Rosé Wines Are Not Trivial Products
After being so eagerly awaited, the beautiful weather has finally arrived! What better to accompany our happy hours outside than a thirst quenching, fruity and crunchy rosé! This type of wine can be extremely simple, but can also showcase strong personality, a quality shown by the products originating from the Bandol or Tavel appellations. It is not surprising that these types of products are more and more popular upon consumers. They are versatile in the sense that they can accompany pretty much anything from a small picnic to a much finer cuisine. The arrival of rosé wines is constant during the summer season, which always allows us to taste wines from different parts of the world. There exists a product for all tastes and for all budgets. The Provence region is one that should not be forgotten; on its own, this region produces 42 % of total rosé wines of France and 6 % of the total rosé wines of the world. All categories aside, 89% of the wines that are produced in that region are rosés. This can be explained by the Center of Research and Experimentation of rosé wine in Vidauban, in the heart of a very specialized vineyard.
Knowing that the tasting ritual of a wine usually starts by how it looks, the importance in describing this part of the wine is extremely important, especially for rosé wines that can come in various different colors. In 2006, the Center of Research and Experimentation of rosé wine created a color wheel for rosé wines of Provence. After long statistical work on 347 rosé wines from the 1999, 2000 and 2001 vintages, 21 colors were selected and 9 of them were prototyped to become the colors that can be observed in Rosé wines from Provence today and that can be used to describe them. The terms that were selected by the jury were: “groseille, pelure d’oignon, brique, framboise, chair, bois de rose, saumon, marbre rose, corail”, which can be translated to the following: currant, onion peel, brick, raspberry, flesh, rosewood, pink marble and coral. It is important to note that it is possible to order a copy of that color wheel to the Center either through email, regular mail or fax.
Rosé wine is quite difficult to elaborate and also to analyze. If you are not sure, try to analyze rosé wine blindly, in a dark cup or with your eyes closed. This experience will let you in on the complexity of these products; try to recognize only a small aspect of it, it can be quite a challenge!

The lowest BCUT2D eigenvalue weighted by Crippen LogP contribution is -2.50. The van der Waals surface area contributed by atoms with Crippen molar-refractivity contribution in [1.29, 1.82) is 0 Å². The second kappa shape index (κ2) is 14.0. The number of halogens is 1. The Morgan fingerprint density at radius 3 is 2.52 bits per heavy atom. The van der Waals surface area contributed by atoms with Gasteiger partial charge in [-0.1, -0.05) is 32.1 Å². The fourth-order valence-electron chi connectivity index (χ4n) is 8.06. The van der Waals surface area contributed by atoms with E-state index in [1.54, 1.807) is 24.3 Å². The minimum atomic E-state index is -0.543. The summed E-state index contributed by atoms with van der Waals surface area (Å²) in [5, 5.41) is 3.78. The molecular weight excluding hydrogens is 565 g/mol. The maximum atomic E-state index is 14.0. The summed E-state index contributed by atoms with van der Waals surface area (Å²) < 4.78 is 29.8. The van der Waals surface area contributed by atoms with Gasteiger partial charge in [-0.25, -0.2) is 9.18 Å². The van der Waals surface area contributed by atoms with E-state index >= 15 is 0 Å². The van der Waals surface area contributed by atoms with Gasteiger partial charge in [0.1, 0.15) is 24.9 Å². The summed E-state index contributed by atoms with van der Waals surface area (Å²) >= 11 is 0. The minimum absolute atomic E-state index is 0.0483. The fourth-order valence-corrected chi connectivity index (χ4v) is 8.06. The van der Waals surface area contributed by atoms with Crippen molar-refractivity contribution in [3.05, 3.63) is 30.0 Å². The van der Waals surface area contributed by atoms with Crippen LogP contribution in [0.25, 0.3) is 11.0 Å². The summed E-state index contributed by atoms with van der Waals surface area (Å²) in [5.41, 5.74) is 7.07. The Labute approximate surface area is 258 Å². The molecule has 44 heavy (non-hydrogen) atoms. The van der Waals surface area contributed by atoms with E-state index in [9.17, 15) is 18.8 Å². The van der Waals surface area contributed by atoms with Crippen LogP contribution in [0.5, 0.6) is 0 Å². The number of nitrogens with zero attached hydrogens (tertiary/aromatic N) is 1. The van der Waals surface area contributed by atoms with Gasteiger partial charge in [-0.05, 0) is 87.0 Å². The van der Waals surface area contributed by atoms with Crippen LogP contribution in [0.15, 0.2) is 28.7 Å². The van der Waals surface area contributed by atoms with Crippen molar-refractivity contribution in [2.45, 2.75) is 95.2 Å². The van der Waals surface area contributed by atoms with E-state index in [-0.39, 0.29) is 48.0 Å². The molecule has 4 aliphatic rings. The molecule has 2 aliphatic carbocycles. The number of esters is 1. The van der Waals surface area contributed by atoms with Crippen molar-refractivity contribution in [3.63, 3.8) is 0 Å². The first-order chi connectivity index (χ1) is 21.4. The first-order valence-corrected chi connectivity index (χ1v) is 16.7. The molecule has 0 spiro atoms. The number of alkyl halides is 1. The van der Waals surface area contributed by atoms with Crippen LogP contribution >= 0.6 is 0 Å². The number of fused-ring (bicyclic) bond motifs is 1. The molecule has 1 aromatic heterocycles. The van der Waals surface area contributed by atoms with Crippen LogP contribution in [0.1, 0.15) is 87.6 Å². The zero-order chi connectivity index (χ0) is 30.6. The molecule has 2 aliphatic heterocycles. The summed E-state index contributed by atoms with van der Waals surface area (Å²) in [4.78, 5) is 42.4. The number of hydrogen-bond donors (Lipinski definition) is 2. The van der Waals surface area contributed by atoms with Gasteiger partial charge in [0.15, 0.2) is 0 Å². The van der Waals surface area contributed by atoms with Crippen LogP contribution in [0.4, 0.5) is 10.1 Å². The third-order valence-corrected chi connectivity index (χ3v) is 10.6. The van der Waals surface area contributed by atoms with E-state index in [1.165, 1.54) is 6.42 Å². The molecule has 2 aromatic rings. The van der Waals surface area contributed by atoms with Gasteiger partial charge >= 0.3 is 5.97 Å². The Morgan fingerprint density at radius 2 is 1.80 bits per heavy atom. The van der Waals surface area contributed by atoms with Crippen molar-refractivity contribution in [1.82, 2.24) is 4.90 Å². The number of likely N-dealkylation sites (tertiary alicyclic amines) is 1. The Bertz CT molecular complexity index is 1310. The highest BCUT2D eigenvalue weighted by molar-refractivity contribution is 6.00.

Rosé wine can be elaborated by using three different methods. First, there is the press rosé. This wine is obtained by direct pressuring of entire grapes after the harvest. The must is then placed in casks for fermentation. This technique produces very light colored rosé wines. Another method is the maceration rosé. This wine is obtained from dark grapes that are left to macerate after the harvest in a cask. During this period, aromas from the pigments of the grapes are transferred to the must that is then pressed to be separated from the solid particles of the liquid. This liquid is then placed in a cask to ferment at low temperatures to preserve the maximum of the aromas. Lastly, there is the “bleeding rosé”. This method is similar to the previous one, but it is designed to create red wine. Indeed, after a few hours of maceration (6 to 48 hours on average), the cask is opened and the part of the liquid is emptied and placed separately. The rest of the harvest that stays in the cask after this period will eventually become red wine.
The appellations that must be noted in Provence for the production of very high quality rosé wines are:
Côtes de Provence : this area of 20 000 ha of vineyards is the largest of the region. Most of the wines produced here are rosés of a very light color, from varietals such as Cinsaut, Grenache and sometimes Tibouren (an indigenous varietal that adds complexity to wines, with aromas reminiscent of scrubland).
Bandol : the flagship appellation of the region that refers to the name of the harbor from where the wines were exported. Known for producing wines with high cellaring potential, the rosés of Bandol are mostly elaborated with the Mourvèdre varietal. The vines are planted and exposed on terraces. These vines are harvested by hand, because the mechanical harvest is prohibited.
One of my favorite rosés of Provence is the Domaine du Gros Noré of the Bandol appellation. Alain Pascal only supervises 16 ha of vines and only has one cuvee of red, white and rosé. Available in small quantities in SAQ stores and available in private importation at Oenopole. Enjoy the rosé season!